The International Baccalaureate Organisation’s (IBO) Mission Statement for all schools reads: “The International Baccalaureate Organisation aims to develop inquiring, knowledgeable and caring young people who help to create a better and more peaceful world through intercultural understanding and respect.” This Mission Statement should underpin all daily actions at the International School of Augsburg (ISA), Germany. Preparing, then, for a Unit of Inquiry on WW1, certain elements of the Mission Statement, i.e. “caring”, “more peaceful world” and “intercultural understanding”, seemed especially relevant. It was an interesting concept to challenge students to be “caring” and understanding of people that they had never met, who had lived and died long before they were born. The purpose of this study shifted from being simply a factual study of WW1, to fostering empathy in students for others regardless of space and time. These aims aligned neatly with ongoing attempts to guide children towards the upper echelons of what Maslow (2011) defines as “self-actualisation”:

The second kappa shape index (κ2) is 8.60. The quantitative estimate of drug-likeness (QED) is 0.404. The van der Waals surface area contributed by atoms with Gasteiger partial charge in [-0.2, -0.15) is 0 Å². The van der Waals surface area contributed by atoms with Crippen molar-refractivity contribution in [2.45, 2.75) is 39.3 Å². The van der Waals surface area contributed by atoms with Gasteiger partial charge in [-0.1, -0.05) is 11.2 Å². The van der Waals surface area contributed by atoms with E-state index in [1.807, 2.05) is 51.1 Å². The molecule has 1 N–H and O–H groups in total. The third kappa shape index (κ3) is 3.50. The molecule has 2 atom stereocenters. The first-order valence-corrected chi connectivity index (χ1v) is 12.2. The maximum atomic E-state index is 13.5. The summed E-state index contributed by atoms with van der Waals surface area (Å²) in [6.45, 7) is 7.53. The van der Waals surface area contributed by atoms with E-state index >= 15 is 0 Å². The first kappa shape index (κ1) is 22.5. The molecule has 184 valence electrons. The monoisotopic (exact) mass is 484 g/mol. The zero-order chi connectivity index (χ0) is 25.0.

It is an overcast Friday morning and 30 Grade 8 students sit cross-legged in a circle in the corridor outside of their Humanities room. Inside, Elisabeth Feist, a talented hobby artist and mother of one of the students, is being assisted by Melanie Thalhofer and Catharina Brecht, also mothers. They have transformed the room. It is no longer a classroom but a theatre for action. Outside, there is a focused silence. The students must place themselves in the trenches of WW1. They have assessed the facts, now they must articulate empathy. The door opens and students enter in small groups. They take their places beside large foam canvases that will, by the end of the day, be fixed together in a large mural that will tell the story of war and those who experienced it. Elisabeth explains that they must move beyond symbols, from simply seeing a gun, to seeing the damage done by a gun: a son lost, a father lost, a future doctor, artist, leader gone. This is not art nor is it history; it is empathy and something special is about to occur.
When a school writes a Mission Statement, it is defining the characteristics that students of that school will carry with them into the world outside of the school gate. In order for a Mission Statement to be meaningful, it is essential that there is a connection between theory and practice and that the Values a school believes in are explicitly taught in the classroom with just as much emphasis as Skill and Knowledge.